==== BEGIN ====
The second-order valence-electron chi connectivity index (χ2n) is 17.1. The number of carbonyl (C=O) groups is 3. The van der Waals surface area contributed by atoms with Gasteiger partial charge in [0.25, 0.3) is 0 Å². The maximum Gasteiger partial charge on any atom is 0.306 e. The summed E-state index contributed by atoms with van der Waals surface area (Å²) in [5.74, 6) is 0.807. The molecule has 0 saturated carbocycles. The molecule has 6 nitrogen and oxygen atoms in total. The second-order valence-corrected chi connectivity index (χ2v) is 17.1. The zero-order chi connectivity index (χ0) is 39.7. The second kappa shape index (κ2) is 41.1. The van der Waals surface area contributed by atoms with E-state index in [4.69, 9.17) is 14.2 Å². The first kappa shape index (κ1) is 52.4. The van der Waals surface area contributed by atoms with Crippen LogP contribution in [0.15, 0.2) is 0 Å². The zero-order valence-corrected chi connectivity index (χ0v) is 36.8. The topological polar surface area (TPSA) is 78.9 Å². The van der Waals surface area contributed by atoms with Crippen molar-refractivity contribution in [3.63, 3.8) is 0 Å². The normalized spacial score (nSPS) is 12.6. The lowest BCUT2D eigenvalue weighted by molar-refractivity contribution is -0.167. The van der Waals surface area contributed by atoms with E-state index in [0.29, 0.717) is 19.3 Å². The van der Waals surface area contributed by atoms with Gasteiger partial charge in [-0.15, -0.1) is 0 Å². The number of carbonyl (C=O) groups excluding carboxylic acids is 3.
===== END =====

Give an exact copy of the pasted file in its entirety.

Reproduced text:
The second-order valence-electron chi connectivity index (χ2n) is 17.1. The number of carbonyl (C=O) groups is 3. The van der Waals surface area contributed by atoms with Gasteiger partial charge in [0.25, 0.3) is 0 Å². The maximum Gasteiger partial charge on any atom is 0.306 e. The summed E-state index contributed by atoms with van der Waals surface area (Å²) in [5.74, 6) is 0.807. The molecule has 0 saturated carbocycles. The molecule has 6 nitrogen and oxygen atoms in total. The second-order valence-corrected chi connectivity index (χ2v) is 17.1. The zero-order chi connectivity index (χ0) is 39.7. The second kappa shape index (κ2) is 41.1. The van der Waals surface area contributed by atoms with E-state index in [4.69, 9.17) is 14.2 Å². The first kappa shape index (κ1) is 52.4. The van der Waals surface area contributed by atoms with Crippen LogP contribution in [0.15, 0.2) is 0 Å². The zero-order valence-corrected chi connectivity index (χ0v) is 36.8. The topological polar surface area (TPSA) is 78.9 Å². The van der Waals surface area contributed by atoms with Crippen molar-refractivity contribution in [3.63, 3.8) is 0 Å². The normalized spacial score (nSPS) is 12.6. The lowest BCUT2D eigenvalue weighted by molar-refractivity contribution is -0.167. The van der Waals surface area contributed by atoms with E-state index in [0.29, 0.717) is 19.3 Å². The van der Waals surface area contributed by atoms with Gasteiger partial charge in [-0.15, -0.1) is 0 Å². The number of carbonyl (C=O) groups excluding carboxylic acids is 3.